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    Girl Scouts DEFINITELY but BSA some have limits on fundraisers that you can do if you do not participate in the cookie/popcorn thing. The girl scouts don't allow other fundraisers at all. BSA does, but you better be sure you are making your contribution to council.
    Teri
    Joseph (5/00), Libby (10/01), Caroline (9/02) and Alex (4/89)
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  6. #15

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    Quote Originally Posted by Teri View Post
    Girl Scouts DEFINITELY but BSA some have limits on fundraisers that you can do if you do not participate in the cookie/popcorn thing. The girl scouts don't allow other fundraisers at all. BSA does, but you better be sure you are making your contribution to council.
    That makes me feel even more like they're corporate shills. I mean, I get it, deals and all, but I feel the same about all those exclusive soda deals with school districts and things like that. It's just kinda sleazy.
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  7. #16

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    Quote Originally Posted by kadylaha View Post
    4. Someone asked the man in charge of the meeting about how the orders would be taken. Having been a Girl Scout, I assumed it would be the same way they do their cookie orders: First, go around door to door and write down people's orders and take their money in little envelopes. Next, order the needed cookies and give them to the customers. But that's NOT how it's done at Trails End, apparently. They were very clear that there will be NO "Take Orders" as they call the Girl Scout method. No, they use the "Show and Sell" system which works this way: The parents PRE ORDER a whole load of stuff before selling anything to anyone, by trying to estimate how much the son will sell. Then the boy takes it around and sells it: "Here, buy this." I think they insist on that method because the company knows damn well it has no value. At least Girl Scout cookies are good, and cheap! Anyway, if the kid doesn't sell all the (truly awful tasting, outrageously overpriced) pre-ordered popcorn, his parents have until a certain date to return it (otherwise "you are responsible for it as parents"... which means we pay for it!!).
    Actually, my son just passes around the flyer to perspective customers, they choose what they want and then it's ordered. I guess other troops do it differently.
    Karen

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  8. #17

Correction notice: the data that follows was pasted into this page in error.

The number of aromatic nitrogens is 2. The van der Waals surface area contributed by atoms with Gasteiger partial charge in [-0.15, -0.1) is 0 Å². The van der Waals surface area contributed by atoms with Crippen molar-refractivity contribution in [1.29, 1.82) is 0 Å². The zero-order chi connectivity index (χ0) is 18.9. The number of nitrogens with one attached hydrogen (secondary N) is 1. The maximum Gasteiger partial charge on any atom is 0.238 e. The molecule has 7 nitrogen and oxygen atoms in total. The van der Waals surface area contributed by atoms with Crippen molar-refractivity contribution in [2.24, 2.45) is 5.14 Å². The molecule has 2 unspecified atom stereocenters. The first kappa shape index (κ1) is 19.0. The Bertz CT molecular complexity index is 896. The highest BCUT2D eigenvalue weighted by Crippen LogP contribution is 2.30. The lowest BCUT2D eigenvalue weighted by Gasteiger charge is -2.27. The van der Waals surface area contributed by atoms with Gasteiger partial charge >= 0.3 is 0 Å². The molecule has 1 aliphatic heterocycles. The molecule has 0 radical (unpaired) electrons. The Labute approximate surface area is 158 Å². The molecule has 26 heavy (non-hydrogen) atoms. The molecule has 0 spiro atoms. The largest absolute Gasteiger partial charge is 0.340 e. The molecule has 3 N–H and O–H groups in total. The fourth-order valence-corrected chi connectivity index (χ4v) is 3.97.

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    Girl Scouts here aren't allowed to sell cookies. In fact I don't even know if they are allowed to do any official fundraising. I think parents just have to foot the bill for everything.

    I'd be pretty upset about the popcorn thing and I likely wouldn't do it either. When my oldest had to sell crappy magazines for school I refused that as well on principle.
    Homeschooling two awesome girls aged 11 and 7.
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  9. #18
    Senior Member Enlightened Sweden's Avatar
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    That just sounds horrible. The popcorn is really nasty, too. My husband bought some from a neighbor's kid and we ended up throwing it away. I tried giving it away, but nobody wanted it.
    Mom to two daughters, aged 7 and 9. There is also a hubby around. And some fish that have survived for 3 months as of August 2014.

  10. #19

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    I thought their buttered popcorn was okay. My boys loved it and were sad when they finished their last pack. On the Trail's End web site it actually says that 70% goes to the local pack, not 30%.

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  11. #20
    Senior Member Enlightened wendygrace's Avatar
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    Actually, corporate doesn't make the decision on how the sellling is done. It is decided by council or troop depending on the area.

    Our forms at our council said right on the forms how much went to the scout and my son still sold tons to random people. I can't remember what it was but I remember it was clear on the pages.

    The one at the new council we're in does not say but they also have different popcorn options which brings me to the next point. Council decides what popcorn you sell (from a list from Trails end) and for how much. How much you sell it for determines how much the pack/troop gets back.

    In our area you do not have to sell popcorn but if you don't, you pay the yearly dues out of pocket (and all other fees). We don't sell to get out of the fees though. We do it because my son loves selling popcorn. It is one of the few things that he truly enjoys doing and motivates him. He sells door to door and he sells at storefronts. And he'd do it year round if he could. He loves is. MOF, I'm pretty sure he will be a salesman when he grows up. It has taught him so much about how to market, how to talk to people, how to meet a potential buyer where they are at, how to manage and handle money, and lots of other things.

    If you don't like selling popcorn though, you should talk to your council or troop leader. There should be an "out".
    Homeschool mama to dd, 9 and afterschooling mama to ds, 11.

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Boy Scout Popcorn Sales? Can my info be right? Opinions please...